Induction of CYP450 activity in the microscale human liver tissues was demonstrated using prototypic inducers and fluorescent substrates (FIG. 19 c). For example, CYP2A6 induction was observed upon treatment with Rifampin and Phenobarbital, while Omeprazole and β-Naphthoflavone had weaker effects, consistent with the literature. A reverse trend was seen for CYP1A2 induction. Modulation of CYP450 activities depends on both the dose and time of exposure to compounds. In FIG. 18, β-Naphthoflavone is shown to induce CYP1A2 activity in a dose and time-dependent manner in the platform, while methoxsalen shows dose-dependent inhibition of CYP2A6 activity. Furthermore, species-specific differences in induction was demonstrated by comparing the responses of microscale human and rat liver tissues. Omeprazole, reported to be a more effective inducer of human CYP1A2 than rat CYP1A22, was 8-fold more effective in human over rat models (FIG. 19 d).
  • [0160]
    An advantageous feature of the platform of the invention is its modular design in that various liver or non-liver derived stroma can be used to surround hepatocyte colonies/islands to form micropatterned tissues. 3T3 fibroblasts were chosen because of their ready availability, ease of propagation, and evidence showing that this immortalized cell line can induce high levels of liver-specific functions. Nonetheless, to demonstrate versatility of the platform, co-cultivates of micropatterned human hepatocytes with the non-parenchymal fraction of the human liver also demonstrated stabilization of hepatocyte functions. Furthermore, stencils were used to create a co-culture model of the rat liver that remains functional for over 2 months, allowing chronic studies to be conducted on hundreds of identical rodent liver tissues, thereby reducing noise arising from animal-to-animal variability (FIG. 20).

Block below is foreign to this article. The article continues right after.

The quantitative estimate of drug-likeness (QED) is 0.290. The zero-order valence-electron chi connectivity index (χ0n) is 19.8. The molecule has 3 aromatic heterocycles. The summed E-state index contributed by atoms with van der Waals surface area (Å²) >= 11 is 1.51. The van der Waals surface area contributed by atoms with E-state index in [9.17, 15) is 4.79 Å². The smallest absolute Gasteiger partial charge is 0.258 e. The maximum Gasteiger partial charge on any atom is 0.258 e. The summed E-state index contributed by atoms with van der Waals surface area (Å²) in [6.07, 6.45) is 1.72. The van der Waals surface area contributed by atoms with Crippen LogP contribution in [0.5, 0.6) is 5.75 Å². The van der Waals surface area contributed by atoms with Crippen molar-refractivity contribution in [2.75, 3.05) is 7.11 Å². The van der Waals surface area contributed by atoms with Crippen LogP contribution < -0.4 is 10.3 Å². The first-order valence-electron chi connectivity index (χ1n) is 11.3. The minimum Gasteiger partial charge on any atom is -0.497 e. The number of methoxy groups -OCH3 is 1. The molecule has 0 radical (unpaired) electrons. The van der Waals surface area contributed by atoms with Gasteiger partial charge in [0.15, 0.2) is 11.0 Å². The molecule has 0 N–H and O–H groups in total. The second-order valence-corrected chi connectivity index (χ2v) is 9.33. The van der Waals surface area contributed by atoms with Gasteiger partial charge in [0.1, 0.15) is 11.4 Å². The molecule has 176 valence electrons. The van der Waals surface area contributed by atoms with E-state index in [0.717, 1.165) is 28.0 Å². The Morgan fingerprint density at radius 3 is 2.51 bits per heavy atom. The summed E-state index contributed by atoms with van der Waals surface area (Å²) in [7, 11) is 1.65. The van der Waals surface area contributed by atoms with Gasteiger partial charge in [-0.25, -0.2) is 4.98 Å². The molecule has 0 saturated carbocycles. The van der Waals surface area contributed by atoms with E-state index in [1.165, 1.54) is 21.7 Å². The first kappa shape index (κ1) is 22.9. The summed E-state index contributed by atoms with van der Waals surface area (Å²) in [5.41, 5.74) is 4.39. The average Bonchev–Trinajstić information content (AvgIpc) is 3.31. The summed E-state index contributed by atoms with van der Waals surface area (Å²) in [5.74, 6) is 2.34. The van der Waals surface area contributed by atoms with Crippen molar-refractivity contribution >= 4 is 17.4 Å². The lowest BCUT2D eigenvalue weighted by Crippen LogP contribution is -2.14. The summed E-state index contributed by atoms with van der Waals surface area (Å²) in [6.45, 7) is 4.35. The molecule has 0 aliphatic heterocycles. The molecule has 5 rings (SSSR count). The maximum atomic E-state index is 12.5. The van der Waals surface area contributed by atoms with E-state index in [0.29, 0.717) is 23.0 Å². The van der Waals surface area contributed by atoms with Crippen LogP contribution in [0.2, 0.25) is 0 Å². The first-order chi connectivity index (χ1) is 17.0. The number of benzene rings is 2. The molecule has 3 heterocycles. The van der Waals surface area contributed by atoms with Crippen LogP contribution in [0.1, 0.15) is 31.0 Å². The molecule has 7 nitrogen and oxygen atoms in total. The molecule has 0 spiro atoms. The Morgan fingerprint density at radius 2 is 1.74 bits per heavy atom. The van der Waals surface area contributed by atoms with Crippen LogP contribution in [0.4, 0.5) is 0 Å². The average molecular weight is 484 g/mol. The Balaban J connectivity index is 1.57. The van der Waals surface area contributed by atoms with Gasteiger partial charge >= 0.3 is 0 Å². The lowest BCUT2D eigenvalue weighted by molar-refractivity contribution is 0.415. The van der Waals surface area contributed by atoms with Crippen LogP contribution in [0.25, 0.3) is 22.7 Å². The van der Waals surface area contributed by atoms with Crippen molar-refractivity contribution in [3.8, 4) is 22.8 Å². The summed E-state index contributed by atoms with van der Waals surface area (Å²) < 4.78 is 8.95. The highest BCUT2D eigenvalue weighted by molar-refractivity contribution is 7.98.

• [0161]
    The invention demonstrates that micropatterned clusters of human hepatocytes outperformed their randomly distributed counterparts by several fold, consistent with reports that confluent hepatocyte cultures retain liver-specific functions better than sparse cultures, partly through cadherin interactions. Subsequent introduction of non-parenchymal cells further enhanced hepatocellular functions and longevity of the liver tissues. Thus, the microscale platform described herein uses an order-of-magnitude fewer hepatocytes (10K vs. 200K) and maintains phenotypic functions for a longer time than conventional pure monolayers (weeks vs. days) in similar multiwell formats. Given the high cost of human hepatocytes (˜$80/million), such advantages represent a significant cost savings. The platform, demonstrates induction of liver-specific functions in fresh hepatocytes across donors of multiple age groups, sexes and medical histories (Table 1). The cultures were also capable of being successfully cryopreserved similar to those now widely utilized for short-term cultures, thus providing the potential to generate microscale liver tissue on demand.
    Age
    Donor# (years) Sex Cause of Death Vendor
    1 4 N/A Anoxia ADMET
     2* 5 M Anoxia BD-Gentest
    3 7 F N/A Cambrex
    4 14 F Gun shot wound ADMET
    5 19 M Motor vehicle accident In Vitro Technologies
    6 20 M Gun shot wound In Vitro Technologies
    7 52 M Aortic dissection In Vitro Technologies
    8 53 M Brain stem Tissue Transformation
    hemorrhage Technologies
    9 54 F Cardiac arrest In Vitro Technologies
    10  55 M Seizure Tissue Transformation
    Technologies
    11  60 M N/A CellzDirect
    12  61 M Motor vehicle accident BD-Gentest
    13* 69 M Intracranial bleeding In Vitro Technologies

    *African-American Donors. All other donors were of Caucasian descent.

    ‘N/A’ - not available at time of purchase.

    Liver donor information reported here is specific information (age, sex, cause of death) on liver donors whose freshly isolated hepatocytes were purchased in suspension from multiple vendors for use in experiments of this study.
  • [0162]